Ocean 60 sailing
Well, what a day! The first bit was working out how we were going to fit all of our stuff and accumulated purchases into three rucksacks. We managed it. Just! Then lunch on the balcony. It was hot, very hot.
Neal contacted us to say that they had planned to go sailing and we were all very welcome to come along. At 1445 we met up with everyone and took Cormac and Cameron for ice cream and a walk. Then we headed back to the boat for the epic run out into the harbour.
You only realise how large the boat is when you are onboard. Everything is so big and heavy; even the fenders. I helped grind the mainsail up and it took 4 of us in relays to do so working in pairs about 2 minutes to raise it the 123 feet. I asked Enda how he managed it on his own? “A little bit at a time”, was the answer!
We headed on out into the 10.8 knot breeze, then when we were on the wind the J2 Genoa was unfurled. Our speed then increased to 13 knots! Fantastic!
Then the clanger came… We had spoken about using drones earlier in the day to take video of the boat for the sponsors and we understood that there would be a rib on hand to do the videoing. No rib! Pierre who had just bought a Mavic Pro like mine a few days before asked if I would put it up to take some shots. “Am, sure”, I said stupidly! No pressure. We are doing 13 knots and I have to launch a drone and then fly around the boat.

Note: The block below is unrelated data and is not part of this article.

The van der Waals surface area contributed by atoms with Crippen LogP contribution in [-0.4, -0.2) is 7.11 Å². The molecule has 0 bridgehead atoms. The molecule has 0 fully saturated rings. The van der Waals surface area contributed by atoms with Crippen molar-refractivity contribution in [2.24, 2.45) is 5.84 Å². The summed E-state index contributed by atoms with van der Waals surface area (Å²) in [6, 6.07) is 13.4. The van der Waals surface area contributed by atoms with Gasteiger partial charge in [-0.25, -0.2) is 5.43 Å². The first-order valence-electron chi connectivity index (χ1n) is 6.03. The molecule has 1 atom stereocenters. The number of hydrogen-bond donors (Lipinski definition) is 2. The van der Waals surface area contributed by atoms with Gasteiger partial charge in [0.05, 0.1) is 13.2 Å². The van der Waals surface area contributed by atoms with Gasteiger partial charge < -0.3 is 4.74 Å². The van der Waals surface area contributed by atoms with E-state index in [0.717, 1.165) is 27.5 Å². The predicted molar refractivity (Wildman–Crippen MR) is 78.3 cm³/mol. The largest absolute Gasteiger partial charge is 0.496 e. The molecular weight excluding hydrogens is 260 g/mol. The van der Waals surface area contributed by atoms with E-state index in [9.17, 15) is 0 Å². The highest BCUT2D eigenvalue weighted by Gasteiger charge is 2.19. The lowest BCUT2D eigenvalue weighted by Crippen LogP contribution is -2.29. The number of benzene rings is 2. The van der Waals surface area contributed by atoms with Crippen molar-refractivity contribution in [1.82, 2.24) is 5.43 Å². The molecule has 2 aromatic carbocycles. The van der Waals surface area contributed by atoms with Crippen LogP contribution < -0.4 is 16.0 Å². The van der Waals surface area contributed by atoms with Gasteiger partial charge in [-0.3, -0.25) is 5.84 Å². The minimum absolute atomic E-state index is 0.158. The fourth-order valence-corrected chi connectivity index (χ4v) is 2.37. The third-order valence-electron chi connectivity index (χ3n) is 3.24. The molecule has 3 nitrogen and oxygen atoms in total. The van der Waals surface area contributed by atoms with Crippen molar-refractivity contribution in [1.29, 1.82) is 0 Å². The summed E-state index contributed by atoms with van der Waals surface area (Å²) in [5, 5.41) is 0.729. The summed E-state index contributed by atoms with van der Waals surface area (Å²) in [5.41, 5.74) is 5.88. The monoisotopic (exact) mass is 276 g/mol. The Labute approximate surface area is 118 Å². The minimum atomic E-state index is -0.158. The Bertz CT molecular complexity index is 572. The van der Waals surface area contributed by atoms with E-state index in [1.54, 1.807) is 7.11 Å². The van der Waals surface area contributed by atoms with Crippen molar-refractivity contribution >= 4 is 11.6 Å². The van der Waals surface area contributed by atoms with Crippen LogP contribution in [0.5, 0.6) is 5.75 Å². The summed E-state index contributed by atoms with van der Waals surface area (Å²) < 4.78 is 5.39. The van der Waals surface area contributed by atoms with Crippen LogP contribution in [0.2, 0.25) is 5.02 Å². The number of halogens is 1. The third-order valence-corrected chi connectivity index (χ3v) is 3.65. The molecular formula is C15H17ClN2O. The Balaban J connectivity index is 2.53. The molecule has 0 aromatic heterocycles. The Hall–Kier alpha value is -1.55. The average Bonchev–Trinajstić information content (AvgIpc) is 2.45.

Lesson one. Never trust the settings on another persons equipment. We launched and everything was fine until within a few seconds I realised that the drone had a radius setting activated which meant that once it went to that distance, it would stop and hover until the controller was back within the radius. Guess what? You cant turn it off when the drone is flying! Brilliant, just pure dead brilliant!
What do I do? Tell them to turn around and sail the half mile back to the drone that we cant see anymore. So that is what we did. I was able to see the boat on the camera from the drones position and guide us back to it. Because of the handicap of the radius we could only sail about 200 mtrs away before we lost signal and the drone went to hover. So we just turned around and passed it again the next time and the time after that. All the while I was watching the time I had left on the battery.
The next problem was how to get it back. We were sailing too fast for the aircraft and we also had all of the rigging and sails to contend with. Four attempts to get back to the boat failed because of the issue. By this stage I was starting to really sweat. Actually it was running down my arms and every muscle in my arms ached. By this stage the low battery alarm was sounding and everyone was panicing a bit. Joanne had gone below, dear love her and we were about a quarter of a mile away from the drone. We turned the boat around for another flyby! With one attempt left to land the drone before it went into the sea, alarms blaring we had no room for errors. We bore down on the aircraft and came back into range. I managed to flick it in fast between the outriggers and shrouds into the had of Pierre before throttling down to stop.
I think I lost about a stone in liquid fear this afternoon. I could just see myself having to pay for a new drone today. I looked down at the counter on the screen and we had 33 seconds left of flight time.. Never again!!
When we landed safely, the cheer that went up was amazing. Everyone celebrated and there was lots of high fiving. I was shaking like a leaf. I do now have a new claim to fame on how I landed a drone on an Ocean Sixty doing 13 knots in Auckland Harbour.